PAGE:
“I kept hemming and hawing about it, and I work all the time, and when the Vax-a-Million thing started I immediately went down there and got it.”
Those were the words of Jonathan Carlyle, winner of Ohio’s second lottery for people vaccinated against Covid-19, according to local newspaper The Blade. Lotteries like those being run in Ohio and Hong Kong are worth serious consideration for places encountering hesitancy over vaccination.
It’s difficult to overstate just how small the lottery payouts are relative to the economies they cover. In Hong Kong’s case, a real-estate developer is offering an apartment valued at roughly $1.39 million. That prize, though highly valuable to the winner, is equivalent to 0.0004% of the city’s already-reduced 2020 GDP.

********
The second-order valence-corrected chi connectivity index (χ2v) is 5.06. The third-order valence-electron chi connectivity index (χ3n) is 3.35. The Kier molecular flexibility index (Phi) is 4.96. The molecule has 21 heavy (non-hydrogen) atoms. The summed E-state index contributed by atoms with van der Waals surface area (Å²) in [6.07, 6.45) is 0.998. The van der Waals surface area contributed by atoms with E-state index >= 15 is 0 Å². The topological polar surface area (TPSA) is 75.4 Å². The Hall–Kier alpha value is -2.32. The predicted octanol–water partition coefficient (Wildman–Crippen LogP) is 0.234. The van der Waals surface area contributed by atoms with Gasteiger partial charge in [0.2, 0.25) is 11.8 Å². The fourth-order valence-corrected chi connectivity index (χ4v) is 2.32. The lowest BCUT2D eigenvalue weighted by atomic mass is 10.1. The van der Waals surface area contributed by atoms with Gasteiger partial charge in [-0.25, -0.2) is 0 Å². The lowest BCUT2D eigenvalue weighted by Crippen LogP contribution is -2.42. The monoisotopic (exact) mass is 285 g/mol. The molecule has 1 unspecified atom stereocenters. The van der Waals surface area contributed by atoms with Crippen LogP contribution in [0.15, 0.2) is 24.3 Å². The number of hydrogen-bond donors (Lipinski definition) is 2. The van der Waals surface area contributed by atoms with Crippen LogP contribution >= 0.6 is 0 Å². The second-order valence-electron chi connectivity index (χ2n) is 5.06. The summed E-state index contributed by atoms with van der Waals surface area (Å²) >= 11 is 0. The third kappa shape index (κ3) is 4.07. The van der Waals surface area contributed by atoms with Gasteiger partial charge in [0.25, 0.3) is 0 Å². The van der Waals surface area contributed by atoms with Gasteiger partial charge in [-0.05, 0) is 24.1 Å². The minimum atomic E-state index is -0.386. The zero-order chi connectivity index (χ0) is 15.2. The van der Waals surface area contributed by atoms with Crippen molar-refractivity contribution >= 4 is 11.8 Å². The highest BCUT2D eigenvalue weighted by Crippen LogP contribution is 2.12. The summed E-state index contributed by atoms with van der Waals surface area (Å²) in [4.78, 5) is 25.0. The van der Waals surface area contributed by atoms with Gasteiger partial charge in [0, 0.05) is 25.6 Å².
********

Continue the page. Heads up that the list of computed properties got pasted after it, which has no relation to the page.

Faster vaccinations enable more rapid economic normalization, especially in places that still have significant international travel restrictions in place. That normalization is worth far more than any plausible prizes. One percentage point of GDP growth for Hong Kong would be equivalent to around 2,500 such apartments. The same is true for Ohio’s million-dollar payouts, in an economy with output in the hundreds of billions of dollars a year.
Some commentators have wondered whether cash payments and prizes might have the opposite effect on those considering whether to get vaccinated, undermining the health arguments by appealing to economic incentives.